Canadians are about to take another gut punch from food price inflation, finds Canada’s Food Price Report.
That’s pushing prices beyond mere annoyance into fear for many Canadians.
“In 2022, food insecurity will be a big issue as Canadians grapple with rising prices,” says the four-university report, overseen by Dalhousie University’s Sylvain Charlebois.
“Food programs may face increased demand along with higher costs for food, and food retailers may see increased rates of theft.”
Canadian food price increases in recent years have pushed the country lower on the list of nations with the lowest price of food.
“The food inflation index has well outpaced general inflation over the last 20 years in Canada. A typical grocery bill rose by 70 percent between 2000 and 2020,” says the report, released Dec. 9.
“According to the Global Food Security Index, Canada ranked 18th in the world in 2019 when food affordability was measured. Now, in 2021, Canada ranks 24th in the world.”
The food bill for an average four-person Canadian family will increase by almost $1,000 in 2022, the report predicts, with the increases led by bakery and dairy items. Meat prices saw an almost 10 percent jump in 2021, which was well beyond the report’s predictions. However, they should increase only gently in 2022, it predicted.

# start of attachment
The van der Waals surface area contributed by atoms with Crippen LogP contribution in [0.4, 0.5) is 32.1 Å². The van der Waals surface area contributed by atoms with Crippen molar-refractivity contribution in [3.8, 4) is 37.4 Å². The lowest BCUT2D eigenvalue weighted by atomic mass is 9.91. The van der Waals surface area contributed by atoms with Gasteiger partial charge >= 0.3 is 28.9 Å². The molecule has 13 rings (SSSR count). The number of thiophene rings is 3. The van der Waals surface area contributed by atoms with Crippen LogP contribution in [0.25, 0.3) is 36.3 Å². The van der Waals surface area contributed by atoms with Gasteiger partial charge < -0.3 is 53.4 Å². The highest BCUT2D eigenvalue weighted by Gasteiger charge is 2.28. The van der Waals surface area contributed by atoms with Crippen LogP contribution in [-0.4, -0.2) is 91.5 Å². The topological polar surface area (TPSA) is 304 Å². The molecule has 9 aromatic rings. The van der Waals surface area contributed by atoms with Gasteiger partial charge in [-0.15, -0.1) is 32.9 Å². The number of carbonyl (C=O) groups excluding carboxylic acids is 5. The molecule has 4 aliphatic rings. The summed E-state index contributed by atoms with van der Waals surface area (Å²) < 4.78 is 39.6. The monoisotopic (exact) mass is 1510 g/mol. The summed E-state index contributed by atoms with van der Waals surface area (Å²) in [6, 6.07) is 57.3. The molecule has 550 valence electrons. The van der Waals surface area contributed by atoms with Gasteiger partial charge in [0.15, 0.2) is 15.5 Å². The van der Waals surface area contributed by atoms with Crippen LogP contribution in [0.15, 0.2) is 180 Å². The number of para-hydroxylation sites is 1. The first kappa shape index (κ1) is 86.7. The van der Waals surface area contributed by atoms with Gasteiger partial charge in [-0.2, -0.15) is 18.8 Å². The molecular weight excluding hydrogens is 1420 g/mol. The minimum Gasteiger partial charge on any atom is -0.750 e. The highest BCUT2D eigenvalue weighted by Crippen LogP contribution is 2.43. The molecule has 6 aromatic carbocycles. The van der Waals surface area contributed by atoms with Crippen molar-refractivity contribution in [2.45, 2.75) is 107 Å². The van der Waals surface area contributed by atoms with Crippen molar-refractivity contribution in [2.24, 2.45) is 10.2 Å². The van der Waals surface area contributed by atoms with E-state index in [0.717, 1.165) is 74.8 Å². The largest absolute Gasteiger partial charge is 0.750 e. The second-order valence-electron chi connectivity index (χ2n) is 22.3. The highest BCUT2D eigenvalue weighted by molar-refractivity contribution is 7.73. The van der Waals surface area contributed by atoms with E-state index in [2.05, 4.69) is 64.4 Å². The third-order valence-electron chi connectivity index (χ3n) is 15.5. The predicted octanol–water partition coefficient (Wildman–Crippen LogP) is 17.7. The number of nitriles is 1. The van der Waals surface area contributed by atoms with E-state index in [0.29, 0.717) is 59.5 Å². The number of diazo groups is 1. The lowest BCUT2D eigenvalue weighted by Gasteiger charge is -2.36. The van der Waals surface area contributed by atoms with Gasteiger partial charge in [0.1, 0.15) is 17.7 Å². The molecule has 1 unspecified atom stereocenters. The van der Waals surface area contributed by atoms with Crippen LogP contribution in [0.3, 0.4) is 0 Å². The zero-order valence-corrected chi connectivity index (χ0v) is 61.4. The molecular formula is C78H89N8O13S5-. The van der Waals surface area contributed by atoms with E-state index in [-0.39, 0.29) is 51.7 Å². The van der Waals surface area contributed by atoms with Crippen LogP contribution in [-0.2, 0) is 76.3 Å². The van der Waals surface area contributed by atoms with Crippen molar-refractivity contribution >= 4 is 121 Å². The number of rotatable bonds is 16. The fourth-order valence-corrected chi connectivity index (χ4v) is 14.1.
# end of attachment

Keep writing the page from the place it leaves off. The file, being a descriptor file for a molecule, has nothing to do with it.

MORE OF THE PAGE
The causes of the food price inflation are well known. Supply chains around the world have been disrupted by the pandemic.
Workers have drifted away from the food industry after being laid off or finding pandemic demands too stressful for poor pay.
Weather problems such as Western Canada’s massive drought have reduced supplies of nearby and crucial food supplies.
Canadians are wise to the boosted prices.
“Almost half of surveyed Canadians have changed their meat purchasing habits because of observed price increases, while 73.5 percent had noticed a phenomenon called ‘shrinkflation’ in which food is sold in smaller quantities but for the same or a higher price,” says the report.